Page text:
The killing of an RSS leader and his security guard has once again cast spotlight on Kishtwar. The leader Chandrakant Sharma was attacked in broad day light at the town’s hospital. The incident has thrown the area into turmoil. Sharma’s funeral was accompanied by protests and violence. The region is tense and the already fragile Hindu-Muslim relations have further strained. Authorities have had to impose curfew for days on end to maintain calm. More so, when the murder of the RSS leader has followed the killing of the BJP leader Anil Parihar and the brother Ajeet Parihar earlier in November.
The killings have created a fear that the militancy may be returning to Chenab Valley. The police has so far detained several suspects and claimed to have identified the person responsible for the killings. The operations have been going on to track down the newly recruited militants. The effort is to stop the militancy from spreading through the region. General Officer in Commanding, White Knight Corps, Maj Gen Paramjit Singh has said that the security forces will not allow militancy to revive in Kishtwar. But again while doing so, the exclusive reliance on the anti-militancy operations would hardly do. In fact, it would only lend further rationale to the militancy.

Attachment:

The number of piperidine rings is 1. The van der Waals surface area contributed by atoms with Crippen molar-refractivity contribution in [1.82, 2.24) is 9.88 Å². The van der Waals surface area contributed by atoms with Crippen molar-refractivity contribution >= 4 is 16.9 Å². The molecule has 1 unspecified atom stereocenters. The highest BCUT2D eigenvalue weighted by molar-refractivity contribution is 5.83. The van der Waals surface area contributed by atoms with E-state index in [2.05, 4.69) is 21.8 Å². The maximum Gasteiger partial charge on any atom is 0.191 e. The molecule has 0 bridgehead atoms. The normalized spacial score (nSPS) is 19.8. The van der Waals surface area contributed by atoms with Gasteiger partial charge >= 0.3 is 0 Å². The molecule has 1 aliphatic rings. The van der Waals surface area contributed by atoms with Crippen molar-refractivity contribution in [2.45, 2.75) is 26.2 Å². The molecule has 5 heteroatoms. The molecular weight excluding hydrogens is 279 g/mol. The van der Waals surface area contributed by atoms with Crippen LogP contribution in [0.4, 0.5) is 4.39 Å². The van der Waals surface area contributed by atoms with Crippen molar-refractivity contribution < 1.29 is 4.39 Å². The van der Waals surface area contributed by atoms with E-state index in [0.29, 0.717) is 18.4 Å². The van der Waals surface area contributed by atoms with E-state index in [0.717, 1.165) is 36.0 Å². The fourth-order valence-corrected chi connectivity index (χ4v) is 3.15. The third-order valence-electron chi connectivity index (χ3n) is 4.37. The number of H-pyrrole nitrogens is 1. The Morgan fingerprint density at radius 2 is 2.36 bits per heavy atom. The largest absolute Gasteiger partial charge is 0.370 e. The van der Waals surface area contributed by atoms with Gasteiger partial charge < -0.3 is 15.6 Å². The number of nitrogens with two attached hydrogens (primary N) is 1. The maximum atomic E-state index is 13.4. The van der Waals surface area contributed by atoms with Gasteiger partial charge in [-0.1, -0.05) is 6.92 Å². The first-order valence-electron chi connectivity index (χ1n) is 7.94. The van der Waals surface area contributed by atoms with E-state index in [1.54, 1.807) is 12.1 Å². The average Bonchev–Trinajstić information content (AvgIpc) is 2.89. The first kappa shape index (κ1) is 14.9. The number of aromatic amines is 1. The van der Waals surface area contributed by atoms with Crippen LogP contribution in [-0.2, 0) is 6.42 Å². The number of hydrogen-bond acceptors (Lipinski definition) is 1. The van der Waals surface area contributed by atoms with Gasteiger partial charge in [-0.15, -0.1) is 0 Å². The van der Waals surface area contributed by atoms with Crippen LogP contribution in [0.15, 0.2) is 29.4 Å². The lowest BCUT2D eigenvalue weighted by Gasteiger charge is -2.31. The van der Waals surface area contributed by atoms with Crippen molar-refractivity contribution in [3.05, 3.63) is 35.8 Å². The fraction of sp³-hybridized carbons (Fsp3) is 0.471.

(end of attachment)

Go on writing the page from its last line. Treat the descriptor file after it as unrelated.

The violent inter-communal history of the Chenab Valley spanning past 30 years and its meshing with competitive extremist politics has deeply polarized what was once a largely untroubled region, albeit always politically charged with a separatist undertow. Prior to 1989 when jihad in the region began from village Ghat adjoining Doda town, Chenab Valley was a political stronghold of National Conference. Muslims of the region are from Kashmiri ethnic stock and therefore trace their ideological and political outlook to Kashmir Valley, whileas Hindus are of mixed Kashmiri and Dogra descent and identify themselves with Hindu majority Jammu and mainland India
Two decades of relentless bloodletting has unhinged the old communal bonds. The distrust and suspicion runs deep, bordering at times on paranoia. Though tied together through centuries of deep cultural bond, both communities now feel the need to defend themselves against each other. Decline of militancy over the past one and a half decade has made Muslims suddenly aware of an armed Hindu community living amidst them and who they need to fear in the event of a communal tension. And Hindus, on the other hand, are not ready to trust Muslims for their security, more so when the region, they believe, is still dormant with militancy.
This makes Chenab Valley challenging to handle for the authorities. But not if the government chooses not to apply the failed muscular policy it has tried in Kashmir Valley to Chenab. Government and the political parties should try and take measures to bridge the communal divide in the region rather than widen it further.
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